Sunday, June 26, 2011

The Dave Clark Five

Tottenham is a suburb just north of London. In 1960 this town was home to  a local soccer team, The Tottenham Highspurs. It is to this team that we owe a debt of gratitude for the second big British Invasion group after The Beatles to storm American  shores. This soccer team was in a financial bind prompting one of the players, Dave Clark to start a band in order to make some money. Clark brought himself a set of drums, taught himself to play them and put together the group that would become The Dave Clark Five.
They started out as The Dave Clark Quartet, Clark on drums, guitarist Dave Sanford, bassist Chris Walls, and keyboardist/arranger Don Vale. They were originally the backing band for North London singer Stan Saxon. As time went on, the group played more and more on their own , slowly building a local following.

Sanford, Walls and Vale left the band over time to be replaced by Lenny Davidson, Rick Huxley, and Mike Smith respectively with the addition of  Dennis Payton on saxophones. Mike Smith took over lead vocalist duties when the band eventually split with Saxon in 1962. It was in February of 1964 that the band, after several misses, had a huge hit with the song "Glad All Over" which knocked the Beatles' "I Wanna Hold Your Hand " out of the #1 spot on the U.K. singles chart. The song peaked at #6 in the U.S. Shortly after they became the second British Invasion act to appear on The Ed Sullivan Show where they performed the hit. This would be the first of 18 subsequent appearances on the show.

After the success of the Beatles' film A Hard Days Night, The Dave Clark Five released their own film Catch Us If You Can, which was directed by John Boorman. The U.S. release of the film was titled Having A Wild Weekend. The band was promoted as representatives of "The Tottenham Sound" as a response to "The Mersey Beat" sound of Brian Epstein's stable of acts. They were a successful touring act, one of the first, in fact from Britain to extensively tour the U.S. They were also touted as a "cleaner" version of the Beatles, even though in appearance and musical influence they were quite similar, and their sound actually a bit rougher than the Fab Four.

It should be noted that Dave Clark, in addition to forming, leading and writing for this band, he was also the manager and executive producer of The Dave Clark Five. He formed a media company and negotiated business deals that among other things allowed him production control and ownership of all the group's master tapes, which any astute  musical artist will tell you, is one of the first rules in being successful in this particular vocation. Musical creation and the business of music are two very different animals, the taming of one has no bearing on the ability to tame the other as too many musicians have learned to their regret. Dave Clark was one of the few musicians who had the opportunity and ability to look after the band's interests.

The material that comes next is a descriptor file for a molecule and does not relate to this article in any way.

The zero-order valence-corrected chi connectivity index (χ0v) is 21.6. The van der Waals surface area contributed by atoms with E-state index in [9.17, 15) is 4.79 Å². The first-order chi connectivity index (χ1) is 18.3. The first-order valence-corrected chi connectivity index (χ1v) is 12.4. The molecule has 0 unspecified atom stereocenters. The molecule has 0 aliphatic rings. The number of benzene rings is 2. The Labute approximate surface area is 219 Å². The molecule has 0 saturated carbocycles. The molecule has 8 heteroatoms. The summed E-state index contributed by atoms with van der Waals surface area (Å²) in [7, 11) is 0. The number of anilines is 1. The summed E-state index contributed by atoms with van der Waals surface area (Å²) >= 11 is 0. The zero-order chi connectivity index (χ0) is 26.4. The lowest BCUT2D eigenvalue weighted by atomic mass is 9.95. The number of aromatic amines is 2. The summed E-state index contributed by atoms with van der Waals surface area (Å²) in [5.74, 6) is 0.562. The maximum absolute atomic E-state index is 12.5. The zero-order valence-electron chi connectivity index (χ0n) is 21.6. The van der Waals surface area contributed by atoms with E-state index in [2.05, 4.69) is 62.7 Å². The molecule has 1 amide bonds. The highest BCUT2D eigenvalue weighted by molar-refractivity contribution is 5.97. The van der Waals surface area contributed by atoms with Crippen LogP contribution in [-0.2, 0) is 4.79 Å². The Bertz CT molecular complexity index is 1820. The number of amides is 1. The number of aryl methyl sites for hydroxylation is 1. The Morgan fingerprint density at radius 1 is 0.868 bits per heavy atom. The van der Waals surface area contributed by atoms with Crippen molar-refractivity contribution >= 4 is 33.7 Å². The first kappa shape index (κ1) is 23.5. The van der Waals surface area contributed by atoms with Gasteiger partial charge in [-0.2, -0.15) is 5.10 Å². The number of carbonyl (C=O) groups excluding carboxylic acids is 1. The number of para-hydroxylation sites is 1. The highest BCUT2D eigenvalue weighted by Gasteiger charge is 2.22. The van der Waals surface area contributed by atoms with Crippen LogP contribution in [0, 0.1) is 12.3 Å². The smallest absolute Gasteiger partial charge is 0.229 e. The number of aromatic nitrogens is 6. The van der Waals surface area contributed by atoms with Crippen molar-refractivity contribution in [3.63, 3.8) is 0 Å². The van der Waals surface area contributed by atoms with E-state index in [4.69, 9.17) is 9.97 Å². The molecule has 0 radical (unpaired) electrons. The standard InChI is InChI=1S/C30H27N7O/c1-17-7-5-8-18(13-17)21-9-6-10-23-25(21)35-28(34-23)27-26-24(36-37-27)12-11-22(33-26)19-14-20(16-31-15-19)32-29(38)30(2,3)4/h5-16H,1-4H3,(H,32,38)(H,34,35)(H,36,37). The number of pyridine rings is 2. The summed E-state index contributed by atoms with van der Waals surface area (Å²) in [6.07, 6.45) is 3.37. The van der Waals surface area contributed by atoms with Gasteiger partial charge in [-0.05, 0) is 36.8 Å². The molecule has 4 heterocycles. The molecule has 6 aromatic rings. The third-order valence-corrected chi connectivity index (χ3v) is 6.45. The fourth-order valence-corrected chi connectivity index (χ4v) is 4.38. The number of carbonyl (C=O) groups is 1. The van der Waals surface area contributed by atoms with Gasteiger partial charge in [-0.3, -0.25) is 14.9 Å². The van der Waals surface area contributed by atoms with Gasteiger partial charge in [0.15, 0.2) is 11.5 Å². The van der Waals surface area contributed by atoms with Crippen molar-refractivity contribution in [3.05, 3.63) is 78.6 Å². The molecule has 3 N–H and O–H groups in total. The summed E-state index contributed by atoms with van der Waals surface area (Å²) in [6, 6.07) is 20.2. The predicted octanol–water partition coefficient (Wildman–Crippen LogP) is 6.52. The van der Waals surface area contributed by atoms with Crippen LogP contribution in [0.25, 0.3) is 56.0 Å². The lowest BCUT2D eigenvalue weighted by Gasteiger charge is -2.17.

Hits like "Because", "Bits And Pieces", "I Like It Like That" and "Over And Over" kept the Dave Clark Five at or near the top of the charts from 1963 to 1970 when the group disbanded. All told, they had 17 hits in the U.S. They were actually a bigger attraction in the U.S. than in their native England for that period, but enjoyed a bit of a renaissance in the U.K. during the period of  1967 to 1970. On December 17,2006 saxophonist  Dennis Payton died after a lengthy battle with cancer at the age of 63. Keyboardist/vocalist Mike Smith returned to performing putting together Mike Smith's  Rock Engine in 2003. They did two short tours in the U.S. and Smith made an appearance on Late Night With David Letterman substituting for bandleader Paul Schaffer as Schaffer himself was the guest host that night. In September of 2003 Smith suffered a spinal cord injury from a fall at his home leaving him paralyzed from the neck down. On February 28,2008 he died of pneumonia. Two weeks later on March 10,2008, The Dave Clark Five were inducted into The Rock And Roll Hall Of Fame.

No comments:

Post a Comment